“There may be a maker who walks in who doesn’t know whether to set up an LLC, an S corporation, or just be a sole proprietor,” Templeton said, adding that attendees come to the event with a wide variety of questions, like: “‘How do I file taxes?’ ‘What do I need to do to scale my business?’

‘What if I want to open a brick-and-mortar shop?’ We have people on site ready to assist,” Templeton said. Event organizers bring in speakers local to Knoxville and from around the country, and “make it a point to create an event so that makers can walk out with a tactile list of to-dos,” Templeton said. “They’re able to meet the speakers and have in-depth conversations about what they need in their business. It makes for a dynamic weekend.”

At Knoxville’s Maker City Summit, makers learn from fellow business owners who are further along in their entrepreneurial journey.

Knoxville leverages its Maker City brand to attract groups and events looking to incorporate the arts into their program, regardless of their profession or industry.

“We have a strong maker and creative culture here in Knoxville, and it’s a fun part of Knoxville’s identity we can share with groups,” said Chad Culver, senior director of sports commission and convention sales at Visit Knoxville. “From artist-centric conferences we can attract here, to recommending off-site workshops and locally made gifts, there are a variety of ways we get to involve Knoxville’s maker community with our meetings and events.”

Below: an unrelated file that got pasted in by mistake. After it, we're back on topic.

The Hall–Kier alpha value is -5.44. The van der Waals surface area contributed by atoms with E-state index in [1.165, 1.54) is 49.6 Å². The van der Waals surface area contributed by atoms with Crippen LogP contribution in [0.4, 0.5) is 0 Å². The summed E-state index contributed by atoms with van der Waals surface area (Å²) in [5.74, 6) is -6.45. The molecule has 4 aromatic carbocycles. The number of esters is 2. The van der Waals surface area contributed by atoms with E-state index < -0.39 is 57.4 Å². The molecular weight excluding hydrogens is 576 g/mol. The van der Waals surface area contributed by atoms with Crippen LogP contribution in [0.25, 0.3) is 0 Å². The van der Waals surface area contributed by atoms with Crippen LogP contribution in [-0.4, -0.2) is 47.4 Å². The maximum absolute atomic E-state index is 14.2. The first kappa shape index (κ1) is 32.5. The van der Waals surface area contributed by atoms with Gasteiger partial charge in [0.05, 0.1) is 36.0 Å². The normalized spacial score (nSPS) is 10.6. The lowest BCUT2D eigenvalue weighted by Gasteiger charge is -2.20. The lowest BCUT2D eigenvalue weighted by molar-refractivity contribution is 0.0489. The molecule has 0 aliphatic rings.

In recent years, the city has attracted maker conferences such as the Complex Weavers 2022 Seminars and the 2022 Handweavers Guild of America’s biennial convention. Knoxville also brings its artisans into events that are unrelated to the maker space — for the 2023 Governor’s Conference on Hospitality & Tourism, Visit Knoxville hosted a reception at Neyland Stadium where local artist Chloe Peterson did a live painting of the venue, while at the 40th Anniversary of the 1982 World’s Fair, Visit Knoxville hosted a celebration in Knoxville’s World’s Fair Park that featured a maker market where festival attendees could shop artisans’ booths.

In Knoxville, event organizers can change the definition of swag — stuff we all get — to offer participants unique, locally made wares. According to Culver, planners frequently look to provide handmade items as takeaway gifts for attendees or their executive teams, and similar goods are included in Visit Knoxville’s welcome baskets and sales packages. The destination’s visitor center gift shop is known for its artist-focused offerings, with more than 80 local makers represented. While in town, event attendees also have a variety of markets and shops to check out on the local art scene, including RALA (Regional and Local Artisans), the Dogwood Arts Festival, the Foothills Craft Guild Fine Craft Show, and the Maker Exchange, a shoppable collection from Knoxville’s crafters inside the Marriott Knoxville Downtown.

“Something unique about the Knoxville arts community,” Templeton said, is that “there’s so many arts organizations in Knoxville, and we all play so well in the same sandbox. Artists of all kinds can come here and find a place.”

Casey Gale is managing editor at Convene.